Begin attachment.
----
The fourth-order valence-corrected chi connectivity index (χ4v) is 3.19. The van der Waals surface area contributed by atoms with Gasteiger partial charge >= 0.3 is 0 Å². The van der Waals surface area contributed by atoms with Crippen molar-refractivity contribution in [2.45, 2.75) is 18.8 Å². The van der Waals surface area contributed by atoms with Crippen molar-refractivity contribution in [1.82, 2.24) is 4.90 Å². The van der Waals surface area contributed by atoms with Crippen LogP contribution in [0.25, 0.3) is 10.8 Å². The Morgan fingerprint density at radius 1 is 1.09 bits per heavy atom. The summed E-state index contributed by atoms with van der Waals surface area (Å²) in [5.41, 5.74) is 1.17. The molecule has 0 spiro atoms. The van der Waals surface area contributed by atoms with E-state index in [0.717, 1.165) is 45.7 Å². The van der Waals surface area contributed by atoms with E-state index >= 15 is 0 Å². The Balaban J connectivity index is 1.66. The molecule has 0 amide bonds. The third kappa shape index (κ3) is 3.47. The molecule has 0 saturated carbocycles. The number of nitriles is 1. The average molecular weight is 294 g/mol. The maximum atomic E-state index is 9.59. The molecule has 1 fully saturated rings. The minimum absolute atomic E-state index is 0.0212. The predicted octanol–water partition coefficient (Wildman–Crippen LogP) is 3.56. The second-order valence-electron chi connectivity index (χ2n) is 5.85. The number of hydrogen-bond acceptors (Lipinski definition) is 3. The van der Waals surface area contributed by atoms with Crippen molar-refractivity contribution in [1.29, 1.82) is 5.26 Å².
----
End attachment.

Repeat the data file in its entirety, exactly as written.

The fourth-order valence-corrected chi connectivity index (χ4v) is 3.19. The van der Waals surface area contributed by atoms with Gasteiger partial charge >= 0.3 is 0 Å². The van der Waals surface area contributed by atoms with Crippen molar-refractivity contribution in [2.45, 2.75) is 18.8 Å². The van der Waals surface area contributed by atoms with Crippen molar-refractivity contribution in [1.82, 2.24) is 4.90 Å². The van der Waals surface area contributed by atoms with Crippen LogP contribution in [0.25, 0.3) is 10.8 Å². The Morgan fingerprint density at radius 1 is 1.09 bits per heavy atom. The summed E-state index contributed by atoms with van der Waals surface area (Å²) in [5.41, 5.74) is 1.17. The molecule has 0 spiro atoms. The van der Waals surface area contributed by atoms with E-state index in [0.717, 1.165) is 45.7 Å². The van der Waals surface area contributed by atoms with E-state index >= 15 is 0 Å². The Balaban J connectivity index is 1.66. The molecule has 0 amide bonds. The third kappa shape index (κ3) is 3.47. The molecule has 0 saturated carbocycles. The number of nitriles is 1. The average molecular weight is 294 g/mol. The maximum atomic E-state index is 9.59. The molecule has 1 fully saturated rings. The minimum absolute atomic E-state index is 0.0212. The predicted octanol–water partition coefficient (Wildman–Crippen LogP) is 3.56. The second-order valence-electron chi connectivity index (χ2n) is 5.85. The number of hydrogen-bond acceptors (Lipinski definition) is 3. The van der Waals surface area contributed by atoms with Crippen molar-refractivity contribution in [1.29, 1.82) is 5.26 Å².